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Leukoencephalopathy with vanishing white matter

Other Names for this Disease
  • CACH syndrome
  • CACH/VWM syndrome
  • Childhood ataxia with diffuse central nervous system hypomyelination
  • Cree leukoencehalopathy
  • Myelinosis centralis diffusa
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What is leukoencephalopathy with vanishing white matter?

How might leukoencephalopathy with vanishing white matter be treated?

What is leukoencephalopathy with vanishing white matter?

Leukoencephalopathy with vanishing white matter is a progressive disorder that mainly affects the central nervous system (brain and spinal cord). This disorder causes deterioration of the central nervous system's white matter, which consists of nerve fibers covered by myelin. Myelin is the fatty substance that insulates and protects the nerves. Most affected individuals begin to show signs and symptoms in early childhood, which include abnormal muscle stiffness (spasticity) and difficulty with coordinating movements (ataxia). Symptoms of this condition can be exacerbated by episodes of fever and/or head trauma. More severe forms, which are less common, may be apparent at birth.[1]

This condition is inherited in an autosomal recessive fashion and is caused by mutations in the EIF2B1, EIF2B2, EIF2B3, EIF2B4, and EIF2B5 genes.[1]
Last updated: 4/1/2011

How might leukoencephalopathy with vanishing white matter be treated?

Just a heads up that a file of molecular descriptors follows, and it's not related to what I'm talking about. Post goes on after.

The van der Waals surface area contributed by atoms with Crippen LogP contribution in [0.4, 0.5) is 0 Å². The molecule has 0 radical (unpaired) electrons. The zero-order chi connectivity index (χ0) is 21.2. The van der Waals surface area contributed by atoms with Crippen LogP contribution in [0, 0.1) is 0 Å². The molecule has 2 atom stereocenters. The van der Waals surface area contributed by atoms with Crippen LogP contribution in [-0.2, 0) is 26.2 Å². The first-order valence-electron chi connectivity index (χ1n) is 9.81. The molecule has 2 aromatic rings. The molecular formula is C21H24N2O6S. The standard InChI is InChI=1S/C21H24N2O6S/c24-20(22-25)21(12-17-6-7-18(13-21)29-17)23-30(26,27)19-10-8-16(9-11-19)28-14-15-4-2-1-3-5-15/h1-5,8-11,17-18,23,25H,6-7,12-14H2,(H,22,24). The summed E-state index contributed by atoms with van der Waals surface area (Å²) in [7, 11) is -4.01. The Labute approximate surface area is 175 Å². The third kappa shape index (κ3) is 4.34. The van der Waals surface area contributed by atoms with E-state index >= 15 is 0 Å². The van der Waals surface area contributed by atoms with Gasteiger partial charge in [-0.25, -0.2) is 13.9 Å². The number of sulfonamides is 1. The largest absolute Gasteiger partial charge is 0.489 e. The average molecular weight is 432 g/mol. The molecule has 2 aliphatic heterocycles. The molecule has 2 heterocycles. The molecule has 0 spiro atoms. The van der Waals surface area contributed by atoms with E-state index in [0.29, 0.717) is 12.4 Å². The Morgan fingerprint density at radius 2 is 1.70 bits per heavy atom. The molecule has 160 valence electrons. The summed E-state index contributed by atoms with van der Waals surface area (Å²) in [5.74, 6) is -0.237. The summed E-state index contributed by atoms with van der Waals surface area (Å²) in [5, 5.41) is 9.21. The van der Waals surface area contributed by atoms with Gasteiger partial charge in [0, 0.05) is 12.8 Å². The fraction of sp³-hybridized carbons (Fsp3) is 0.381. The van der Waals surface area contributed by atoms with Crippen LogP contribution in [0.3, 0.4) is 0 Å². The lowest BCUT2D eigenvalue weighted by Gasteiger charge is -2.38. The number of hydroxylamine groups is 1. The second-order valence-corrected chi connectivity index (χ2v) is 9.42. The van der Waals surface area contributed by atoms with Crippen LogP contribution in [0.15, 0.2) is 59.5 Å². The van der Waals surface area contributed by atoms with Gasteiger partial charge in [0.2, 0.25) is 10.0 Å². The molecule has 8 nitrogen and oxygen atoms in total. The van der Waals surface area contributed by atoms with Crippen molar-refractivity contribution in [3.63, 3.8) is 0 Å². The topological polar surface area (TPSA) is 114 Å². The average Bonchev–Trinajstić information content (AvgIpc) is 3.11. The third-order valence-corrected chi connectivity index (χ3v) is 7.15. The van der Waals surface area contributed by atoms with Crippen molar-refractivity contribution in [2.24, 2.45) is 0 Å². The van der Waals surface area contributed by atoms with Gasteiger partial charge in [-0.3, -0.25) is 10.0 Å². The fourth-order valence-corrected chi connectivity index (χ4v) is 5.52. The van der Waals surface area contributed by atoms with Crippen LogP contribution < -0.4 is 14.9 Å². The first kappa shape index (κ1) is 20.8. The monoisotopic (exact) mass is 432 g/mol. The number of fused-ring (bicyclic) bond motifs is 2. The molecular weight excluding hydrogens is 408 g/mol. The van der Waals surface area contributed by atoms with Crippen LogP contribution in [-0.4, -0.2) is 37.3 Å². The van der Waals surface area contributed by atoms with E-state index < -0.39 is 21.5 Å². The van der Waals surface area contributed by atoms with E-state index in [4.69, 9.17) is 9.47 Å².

There is no cure for this condition. Treatment is usually supportive, seeking to alleviate symptoms associated with this condition. The following treatments may be necessary:[2]

  • Physical therapy and rehabilitation for motor dysfunction (mainly spasticity and ataxia)
  • Ankle-foot orthotics in individuals with hypotonia and weakness of the ankles
  • Anti-seizure drugs for treatment of seizures and abnormalities of behavior and mood

Because fever may exacerbate symptoms of this condition, it is important to prevent infections and fever as much as possible which can be achieved by administering vaccinations (including anti-flu vaccinations), low-dose maintenance antibiotics during the winter time, antibiotics for minor infections, and non-steroidal anti-inflammatory drugs (NSAIDs) such as ibuprofen and aspirin for fever.[2]

Affected individuals should be closely monitored for several days following head trauma or a major surgical procedure with anesthesia because neurologic deterioration (presumably stress related) may follow.[2]
Last updated: 4/1/2011

  1. Leukoencephalopathy with vanishing white matter. Genetics Home Reference. October 2007; Accessed 4/1/2011.
  2. Schiffmann R, Fogli A, Van der Knaap MS, Boespflug-Tanguy O.. Childhood Ataxia with Central Nervous System Hypomyelination/Vanishing White Matter. GeneReviews. February 2010; Accessed 4/1/2011.